Anxiety is a beast. It complicates even the simplest of tasks. Having said that, anxiety wants our bodies to keep up with our racing minds, and as a result, our bodies can be in “go mode.” Anxiety wants us to overthink, over-plan, overachieve, overdo, over-worry, and over-everything. The downside is that we get tired out and we can dive into a low because sometimes the thought processes are too overwhelming to execute tasks. So many people with anxiety have learned to channel it into their work, school, housework, parenting, etc. But again, we almost always burn out.
Here’s one of the most common analogies I use in therapy to try to help bring it full circle for clients:
Anxiety is like an overpacked suitcase. We pack this suitcase full of all kinds of things because we’re worried. We’re worried that we will need something, and we don’t want to imagine what it will feel like if we don’t have it. So, right before we leave the house, we throw everything but the kitchen sink in that suitcase- “but wait, will there be a sink where we’re going?!” Fast forward to when you get there, you forgot something-the sunscreen. You quickly look up the nearest Pharmacy and go grab the sunscreen-vacation proceeds and there is ‘no harm no foul.’ I always like to ask clients how confident they are in their problem-solving skills because, in reality, we almost always forget something, and we can’t over plan or avoid having to live life at the moment. Anxiety wants that. It wants us to try to make sure nothing bad happens, as if it will soothe our worries somehow. This brings us to the last part of the suitcase analogy-you get home. At home, you start to unpack everything, and it hits you- “I only used about 25% of this stuff!”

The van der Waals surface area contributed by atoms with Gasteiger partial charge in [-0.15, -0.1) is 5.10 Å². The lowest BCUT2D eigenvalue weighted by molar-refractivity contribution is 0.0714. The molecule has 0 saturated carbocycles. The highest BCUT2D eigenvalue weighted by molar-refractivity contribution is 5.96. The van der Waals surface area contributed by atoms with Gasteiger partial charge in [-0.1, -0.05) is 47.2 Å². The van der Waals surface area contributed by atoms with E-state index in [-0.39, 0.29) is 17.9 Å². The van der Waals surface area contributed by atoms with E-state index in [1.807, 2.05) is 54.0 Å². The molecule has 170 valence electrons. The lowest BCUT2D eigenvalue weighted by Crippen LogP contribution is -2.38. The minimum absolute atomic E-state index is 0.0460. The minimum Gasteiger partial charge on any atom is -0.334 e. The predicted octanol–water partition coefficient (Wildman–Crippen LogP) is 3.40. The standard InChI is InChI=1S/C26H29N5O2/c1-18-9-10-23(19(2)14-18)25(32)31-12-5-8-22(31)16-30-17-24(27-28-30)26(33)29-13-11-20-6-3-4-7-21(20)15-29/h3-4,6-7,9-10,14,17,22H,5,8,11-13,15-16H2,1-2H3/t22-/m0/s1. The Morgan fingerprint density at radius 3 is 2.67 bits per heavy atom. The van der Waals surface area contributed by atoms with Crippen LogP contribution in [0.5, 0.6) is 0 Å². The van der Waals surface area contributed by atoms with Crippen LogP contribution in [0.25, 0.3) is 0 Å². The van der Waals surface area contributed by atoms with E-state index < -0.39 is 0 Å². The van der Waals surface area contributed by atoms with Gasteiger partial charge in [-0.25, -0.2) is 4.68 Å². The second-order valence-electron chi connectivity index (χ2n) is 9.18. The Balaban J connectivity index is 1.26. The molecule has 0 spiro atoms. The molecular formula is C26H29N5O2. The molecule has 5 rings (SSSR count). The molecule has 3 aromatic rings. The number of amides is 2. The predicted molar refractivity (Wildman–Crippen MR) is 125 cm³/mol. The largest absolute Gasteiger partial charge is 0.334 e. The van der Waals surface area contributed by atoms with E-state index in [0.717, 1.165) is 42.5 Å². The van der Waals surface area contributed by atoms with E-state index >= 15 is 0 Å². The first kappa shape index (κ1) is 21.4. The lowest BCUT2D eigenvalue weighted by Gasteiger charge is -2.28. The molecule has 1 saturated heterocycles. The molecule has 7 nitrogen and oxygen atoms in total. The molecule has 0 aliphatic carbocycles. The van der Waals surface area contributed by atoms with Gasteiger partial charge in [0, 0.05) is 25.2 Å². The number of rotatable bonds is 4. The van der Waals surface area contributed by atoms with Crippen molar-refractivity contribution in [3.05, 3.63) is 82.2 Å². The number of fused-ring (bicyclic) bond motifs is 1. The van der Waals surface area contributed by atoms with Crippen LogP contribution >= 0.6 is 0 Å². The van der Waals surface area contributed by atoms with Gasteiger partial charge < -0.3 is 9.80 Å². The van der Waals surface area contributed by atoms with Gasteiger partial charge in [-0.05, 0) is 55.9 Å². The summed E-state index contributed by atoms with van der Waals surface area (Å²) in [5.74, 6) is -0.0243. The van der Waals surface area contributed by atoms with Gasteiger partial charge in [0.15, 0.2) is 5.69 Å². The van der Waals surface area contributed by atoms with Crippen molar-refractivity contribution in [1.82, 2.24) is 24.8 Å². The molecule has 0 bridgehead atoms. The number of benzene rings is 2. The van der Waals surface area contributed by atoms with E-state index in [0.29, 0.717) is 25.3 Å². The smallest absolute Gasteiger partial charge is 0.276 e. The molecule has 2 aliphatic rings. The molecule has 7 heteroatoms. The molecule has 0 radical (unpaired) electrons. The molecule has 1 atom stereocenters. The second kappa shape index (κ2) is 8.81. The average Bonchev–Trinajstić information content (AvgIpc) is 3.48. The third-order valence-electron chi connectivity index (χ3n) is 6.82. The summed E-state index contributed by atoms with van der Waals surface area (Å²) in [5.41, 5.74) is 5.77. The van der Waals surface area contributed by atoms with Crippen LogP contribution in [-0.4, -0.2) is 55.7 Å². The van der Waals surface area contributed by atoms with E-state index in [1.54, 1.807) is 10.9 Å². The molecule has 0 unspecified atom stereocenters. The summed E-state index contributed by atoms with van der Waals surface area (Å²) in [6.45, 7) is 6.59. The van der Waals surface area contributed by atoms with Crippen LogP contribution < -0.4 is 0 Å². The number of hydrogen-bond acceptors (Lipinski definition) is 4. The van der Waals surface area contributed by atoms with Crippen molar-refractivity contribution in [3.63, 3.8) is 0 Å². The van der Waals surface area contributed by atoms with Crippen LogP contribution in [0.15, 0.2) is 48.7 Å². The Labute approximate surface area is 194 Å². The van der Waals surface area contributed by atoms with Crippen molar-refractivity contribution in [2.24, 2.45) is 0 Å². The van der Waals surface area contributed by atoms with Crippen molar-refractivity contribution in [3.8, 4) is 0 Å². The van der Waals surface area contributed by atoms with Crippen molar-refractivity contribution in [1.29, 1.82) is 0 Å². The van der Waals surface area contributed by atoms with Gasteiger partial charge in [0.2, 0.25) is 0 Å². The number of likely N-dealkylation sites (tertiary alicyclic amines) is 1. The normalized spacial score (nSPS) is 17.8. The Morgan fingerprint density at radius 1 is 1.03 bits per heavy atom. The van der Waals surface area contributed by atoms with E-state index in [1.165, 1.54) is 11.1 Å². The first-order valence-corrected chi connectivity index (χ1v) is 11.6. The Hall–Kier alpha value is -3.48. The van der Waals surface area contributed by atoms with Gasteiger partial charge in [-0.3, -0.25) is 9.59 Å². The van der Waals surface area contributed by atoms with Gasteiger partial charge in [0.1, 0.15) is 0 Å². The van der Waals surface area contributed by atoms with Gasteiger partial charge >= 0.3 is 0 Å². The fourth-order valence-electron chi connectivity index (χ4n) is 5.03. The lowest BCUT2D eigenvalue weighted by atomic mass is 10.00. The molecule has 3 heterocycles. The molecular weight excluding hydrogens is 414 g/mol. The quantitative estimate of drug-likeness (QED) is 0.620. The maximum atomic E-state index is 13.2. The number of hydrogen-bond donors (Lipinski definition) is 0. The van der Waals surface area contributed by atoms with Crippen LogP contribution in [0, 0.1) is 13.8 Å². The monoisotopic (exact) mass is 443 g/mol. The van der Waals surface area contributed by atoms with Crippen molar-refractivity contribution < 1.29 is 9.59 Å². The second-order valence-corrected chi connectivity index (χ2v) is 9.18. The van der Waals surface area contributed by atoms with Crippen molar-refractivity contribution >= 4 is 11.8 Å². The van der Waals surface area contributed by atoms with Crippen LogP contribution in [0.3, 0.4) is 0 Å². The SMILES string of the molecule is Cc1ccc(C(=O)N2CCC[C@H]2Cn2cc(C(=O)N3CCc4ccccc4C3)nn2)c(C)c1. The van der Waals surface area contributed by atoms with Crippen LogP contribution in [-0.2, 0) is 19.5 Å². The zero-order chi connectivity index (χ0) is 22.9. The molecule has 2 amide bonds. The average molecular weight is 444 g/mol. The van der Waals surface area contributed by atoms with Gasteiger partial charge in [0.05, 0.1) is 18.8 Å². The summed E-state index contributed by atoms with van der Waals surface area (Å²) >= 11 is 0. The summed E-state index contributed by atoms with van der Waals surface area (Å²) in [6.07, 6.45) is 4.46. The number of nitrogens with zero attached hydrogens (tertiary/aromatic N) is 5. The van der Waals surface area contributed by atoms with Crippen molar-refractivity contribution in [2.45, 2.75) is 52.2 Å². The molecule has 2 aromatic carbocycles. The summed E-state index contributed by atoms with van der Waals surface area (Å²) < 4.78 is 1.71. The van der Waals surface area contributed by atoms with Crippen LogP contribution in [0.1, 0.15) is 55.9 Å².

One of the best quick-fix coping strategies I have been teaching clients is bringing in amazing results for their anxiety reduction. The 4-7-8 Breathing Technique can calm the body and mind to alleviate anxiety symptoms. Here’s the formula to try:
- First, exhale all of your breath with a pursed lip and tongue at the roof of your mouth making a “WHOOSH.”
- Next, take a deep breath in through your nose for FOUR seconds- really feel your lungs expand.
- Then, hold your breath for SEVEN seconds.
Lastly, exhale your breath slowly for EIGHT seconds through a pursed lip (tongue relaxed touching the roof of your mouth).
Practice 4-5+ repetitions 2x daily. Practicing regularly will make it easier to do before anxiety peaks. 4-7-8 breathing can calm your heart rate and trick the brain into following. The counting is also a welcome distraction to combat overthinking and racing thoughts. If done properly, this breathing technique can induce calm quickly. As an added bonus, it can also assist with getting to sleep quickly. So, the next time you’re packing that suitcase and you feel the anxiety taking over, take a second to try 4-7-8 breathing developed by Dr. Andrew Weil- and leave the kitchen sink at home! Citations: Ma X, Yue ZQ, Gong ZQ, Zhang H, Duan NY, Shi YT, Wei GX, Li YF. The Effect of Diaphragmatic Breathing on Attention, Negative Affect and Stress in Healthy Adults. Front Psychol. 2017 Jun 6;8:874. doi: 10.3389/fpsyg.2017.00874. PMID: 28626434; PMCID: PMC5455070. https://www.drweil.com/videos-features/videos/breathing-exercises-4-7-8-breath/
Kelly Rad LLMSW is a therapist with Refresh Mental Health and is employed at Oakland Psychological Clinic in Milford, MI. She has worked with clients to increase and achieve mental wellness through integrative treatment modalities. Kelly follows a mental wellness journey of her own and has adopted some of these strategies into her practice to assist clients with their mental wellness.